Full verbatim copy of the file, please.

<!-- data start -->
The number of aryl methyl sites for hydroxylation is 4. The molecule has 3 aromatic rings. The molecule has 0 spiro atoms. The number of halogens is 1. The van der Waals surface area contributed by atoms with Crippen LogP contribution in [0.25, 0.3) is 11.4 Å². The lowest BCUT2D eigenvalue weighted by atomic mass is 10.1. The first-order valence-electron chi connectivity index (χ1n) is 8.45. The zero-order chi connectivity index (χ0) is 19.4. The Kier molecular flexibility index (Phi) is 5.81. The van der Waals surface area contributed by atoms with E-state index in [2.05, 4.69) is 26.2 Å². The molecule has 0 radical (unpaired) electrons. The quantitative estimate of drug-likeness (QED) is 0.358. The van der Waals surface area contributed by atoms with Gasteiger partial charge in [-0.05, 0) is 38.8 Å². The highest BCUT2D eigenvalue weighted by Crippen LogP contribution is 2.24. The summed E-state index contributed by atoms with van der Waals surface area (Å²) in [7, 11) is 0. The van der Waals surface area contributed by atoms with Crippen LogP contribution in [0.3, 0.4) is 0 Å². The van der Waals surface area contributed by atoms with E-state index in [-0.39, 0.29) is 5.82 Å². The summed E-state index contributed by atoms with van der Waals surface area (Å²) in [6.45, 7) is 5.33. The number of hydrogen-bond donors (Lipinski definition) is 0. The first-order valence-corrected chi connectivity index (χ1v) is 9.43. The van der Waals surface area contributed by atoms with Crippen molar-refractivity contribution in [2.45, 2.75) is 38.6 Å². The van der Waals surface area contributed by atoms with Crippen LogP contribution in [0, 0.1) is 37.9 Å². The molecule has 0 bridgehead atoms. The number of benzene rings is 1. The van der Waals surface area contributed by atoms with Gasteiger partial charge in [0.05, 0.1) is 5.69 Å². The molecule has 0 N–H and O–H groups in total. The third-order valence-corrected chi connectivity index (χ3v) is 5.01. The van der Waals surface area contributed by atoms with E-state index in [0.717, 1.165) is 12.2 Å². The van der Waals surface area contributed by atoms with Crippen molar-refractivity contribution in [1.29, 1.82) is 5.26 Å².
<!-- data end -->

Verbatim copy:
The number of aryl methyl sites for hydroxylation is 4. The molecule has 3 aromatic rings. The molecule has 0 spiro atoms. The number of halogens is 1. The van der Waals surface area contributed by atoms with Crippen LogP contribution in [0.25, 0.3) is 11.4 Å². The lowest BCUT2D eigenvalue weighted by atomic mass is 10.1. The first-order valence-electron chi connectivity index (χ1n) is 8.45. The zero-order chi connectivity index (χ0) is 19.4. The Kier molecular flexibility index (Phi) is 5.81. The van der Waals surface area contributed by atoms with E-state index in [2.05, 4.69) is 26.2 Å². The molecule has 0 radical (unpaired) electrons. The quantitative estimate of drug-likeness (QED) is 0.358. The van der Waals surface area contributed by atoms with Gasteiger partial charge in [-0.05, 0) is 38.8 Å². The highest BCUT2D eigenvalue weighted by Crippen LogP contribution is 2.24. The summed E-state index contributed by atoms with van der Waals surface area (Å²) in [7, 11) is 0. The van der Waals surface area contributed by atoms with Crippen LogP contribution in [0.3, 0.4) is 0 Å². The van der Waals surface area contributed by atoms with E-state index in [-0.39, 0.29) is 5.82 Å². The summed E-state index contributed by atoms with van der Waals surface area (Å²) in [6.45, 7) is 5.33. The number of hydrogen-bond donors (Lipinski definition) is 0. The first-order valence-corrected chi connectivity index (χ1v) is 9.43. The van der Waals surface area contributed by atoms with Crippen molar-refractivity contribution in [2.45, 2.75) is 38.6 Å². The van der Waals surface area contributed by atoms with Crippen LogP contribution in [0, 0.1) is 37.9 Å². The molecule has 0 bridgehead atoms. The number of benzene rings is 1. The van der Waals surface area contributed by atoms with Gasteiger partial charge in [0.05, 0.1) is 5.69 Å². The molecule has 0 N–H and O–H groups in total. The third-order valence-corrected chi connectivity index (χ3v) is 5.01. The van der Waals surface area contributed by atoms with E-state index in [0.717, 1.165) is 12.2 Å². The van der Waals surface area contributed by atoms with Crippen molar-refractivity contribution in [1.29, 1.82) is 5.26 Å².